Three Things You Should Do to Your Lawn that You Probably Aren’t

Taking proper care of your lawn can seem like a lot of work. Keeping it green, strong, and thriving throughout the hottest months of summer may sound difficult, but it actually doesn’t have to be. In fact, by periodically doing a few simple things, you can improve your lawn’s health and wellness in both the short and long term. However, there’s a strong chance you aren’t doing these things. For many people, some of the most pivotal lawn maintenance procedures are often overlooked as either too much work or unnecessary.

Here are three things that you probably should be doing to help your lawn thrive but probably aren’t.

Fertilizing

Fertilizing a lawn is often seen as an expensive, smelly, and difficult project that takes a lot of time, muscle, and money at your local garden supply center. However, lawn fertilizing is crucial for helping your lawn recover from its dormant winter state and get back to full health. Fertilizer contains a ton of nutrients that your grass needs for survival and for strength. A well-fertilized lawn will be hardy and more resistant to foot traffic and other use. A lawn that isn’t properly fed or fertilized will emerge from winter in a weakened state and be highly-susceptible to serious damage from weeds and disease.

In most cases, fertilizing isn’t even an annual service—many lawns can go two or even three years without fertilization when properly kept up. However, a lawn that isn’t really well-kept, a lawn overrun with weeds, or a lawn that is thin and patchy should absolutely be fertilized in the springtime in order to start getting nutrients into the soil your lawn is rooted in.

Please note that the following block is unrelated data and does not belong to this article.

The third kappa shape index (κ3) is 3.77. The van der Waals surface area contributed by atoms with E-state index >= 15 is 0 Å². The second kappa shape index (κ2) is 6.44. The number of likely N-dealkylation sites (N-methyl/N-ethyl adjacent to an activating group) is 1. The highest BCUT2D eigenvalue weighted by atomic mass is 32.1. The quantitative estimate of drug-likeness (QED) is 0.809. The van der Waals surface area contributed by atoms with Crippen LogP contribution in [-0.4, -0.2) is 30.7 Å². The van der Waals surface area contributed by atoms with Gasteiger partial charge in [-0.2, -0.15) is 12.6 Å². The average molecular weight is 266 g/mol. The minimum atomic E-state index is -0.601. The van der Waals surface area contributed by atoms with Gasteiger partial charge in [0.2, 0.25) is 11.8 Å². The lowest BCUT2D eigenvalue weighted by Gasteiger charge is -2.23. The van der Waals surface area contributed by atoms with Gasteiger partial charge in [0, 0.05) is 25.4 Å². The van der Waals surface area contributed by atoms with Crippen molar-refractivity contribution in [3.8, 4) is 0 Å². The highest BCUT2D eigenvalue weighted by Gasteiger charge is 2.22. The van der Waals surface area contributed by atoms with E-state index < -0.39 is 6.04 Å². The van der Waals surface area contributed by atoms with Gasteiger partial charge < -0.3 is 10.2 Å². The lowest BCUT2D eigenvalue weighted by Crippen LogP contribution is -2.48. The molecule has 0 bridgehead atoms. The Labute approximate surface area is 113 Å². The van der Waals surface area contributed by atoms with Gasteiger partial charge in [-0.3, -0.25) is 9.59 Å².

Aerating

Aerating is the process of opening up or loosening your soil in order to allow more oxygen to reach your lawn’s root system. Aeration involves pulling small plugs of soil roughly a few inches apart and a few inches deep out of your lawn. This allows water, nutrients, and oxygen to reach the base of your lawn’s root system and allows the roots to continue to spread and grow without constantly working against tightly-packed soil that comes from months or years of foot traffic.

Depending on how often you use your lawn and what kind of use it sustains, you should aerate your lawn roughly every two to three years. If you use your lawn a lot, such as lawns in public spaces, you should aerate annually. The plugs that are pulled up should be allowed to decompose on the lawn itself—a process that typically finishes in just a few days.

Leaving Grass Clippings When Mowing

Grass clippings are ugly, and they can make a huge mess when left strewn about your lawn. When winds kick up during spring and summer months, grass clippings can quickly be carried away, causing a huge mess somewhere else or for a neighbor down the street. Nobody wants to be responsible for that. But when you mow your lawn and you collect the grass clippings, what you may not realize is that you are also throwing out an important source of nitrogen and nutrients for your lawn. A study by Oregon State University found that grass clippings can contain as much as three to four percent of their weight in nitrogen, roughly three percent in potassium, and even more.

However, if you do plan on leaving your clippings down, make sure you mow your lawn often. During the peak of grass growing season, that may mean mowing every three days or so in order to make sure the clippings stay short enough to the point where they are actually beneficial. Clippings that are too long will smother the grass beneath. Likewise, you should never remove more than one-third of the entire length of a blade of grass when mowing. However, doing so can greatly reduce how often you need to apply fertilizer to your lawn to revitalize it.

Keeping your property looking its best is what we do here at Purple Care! Find out more about these or any of our other great services by calling (817) 369-3138 today.